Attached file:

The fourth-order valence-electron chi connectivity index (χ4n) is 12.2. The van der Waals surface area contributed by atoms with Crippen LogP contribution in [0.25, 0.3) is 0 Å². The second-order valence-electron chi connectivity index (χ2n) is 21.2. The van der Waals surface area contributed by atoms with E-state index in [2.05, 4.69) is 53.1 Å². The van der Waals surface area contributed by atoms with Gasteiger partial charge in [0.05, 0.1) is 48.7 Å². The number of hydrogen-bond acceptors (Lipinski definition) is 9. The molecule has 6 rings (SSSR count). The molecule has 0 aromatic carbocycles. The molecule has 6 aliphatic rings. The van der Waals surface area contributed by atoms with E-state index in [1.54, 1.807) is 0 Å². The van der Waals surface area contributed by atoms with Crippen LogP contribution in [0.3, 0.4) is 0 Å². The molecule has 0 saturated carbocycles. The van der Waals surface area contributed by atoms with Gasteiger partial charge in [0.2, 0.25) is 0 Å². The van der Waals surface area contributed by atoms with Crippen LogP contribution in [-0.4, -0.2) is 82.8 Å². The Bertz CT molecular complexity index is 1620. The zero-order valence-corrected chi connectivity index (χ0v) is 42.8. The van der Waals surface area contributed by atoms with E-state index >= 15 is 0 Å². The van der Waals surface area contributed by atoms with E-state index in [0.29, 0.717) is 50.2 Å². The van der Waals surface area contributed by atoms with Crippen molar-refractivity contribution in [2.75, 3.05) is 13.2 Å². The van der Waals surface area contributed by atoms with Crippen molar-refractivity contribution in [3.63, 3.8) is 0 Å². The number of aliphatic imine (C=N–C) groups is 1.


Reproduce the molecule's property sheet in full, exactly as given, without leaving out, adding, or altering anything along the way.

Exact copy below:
The fourth-order valence-electron chi connectivity index (χ4n) is 12.2. The van der Waals surface area contributed by atoms with Crippen LogP contribution in [0.25, 0.3) is 0 Å². The second-order valence-electron chi connectivity index (χ2n) is 21.2. The van der Waals surface area contributed by atoms with E-state index in [2.05, 4.69) is 53.1 Å². The van der Waals surface area contributed by atoms with Gasteiger partial charge in [0.05, 0.1) is 48.7 Å². The number of hydrogen-bond acceptors (Lipinski definition) is 9. The molecule has 6 rings (SSSR count). The molecule has 0 aromatic carbocycles. The molecule has 6 aliphatic rings. The van der Waals surface area contributed by atoms with E-state index in [1.54, 1.807) is 0 Å². The van der Waals surface area contributed by atoms with Crippen LogP contribution in [0.3, 0.4) is 0 Å². The molecule has 0 saturated carbocycles. The van der Waals surface area contributed by atoms with Gasteiger partial charge in [0.2, 0.25) is 0 Å². The van der Waals surface area contributed by atoms with Crippen LogP contribution in [-0.4, -0.2) is 82.8 Å². The Bertz CT molecular complexity index is 1620. The zero-order valence-corrected chi connectivity index (χ0v) is 42.8. The van der Waals surface area contributed by atoms with E-state index >= 15 is 0 Å². The van der Waals surface area contributed by atoms with E-state index in [0.29, 0.717) is 50.2 Å². The van der Waals surface area contributed by atoms with Crippen molar-refractivity contribution in [2.75, 3.05) is 13.2 Å². The van der Waals surface area contributed by atoms with Crippen molar-refractivity contribution in [3.63, 3.8) is 0 Å². The number of aliphatic imine (C=N–C) groups is 1.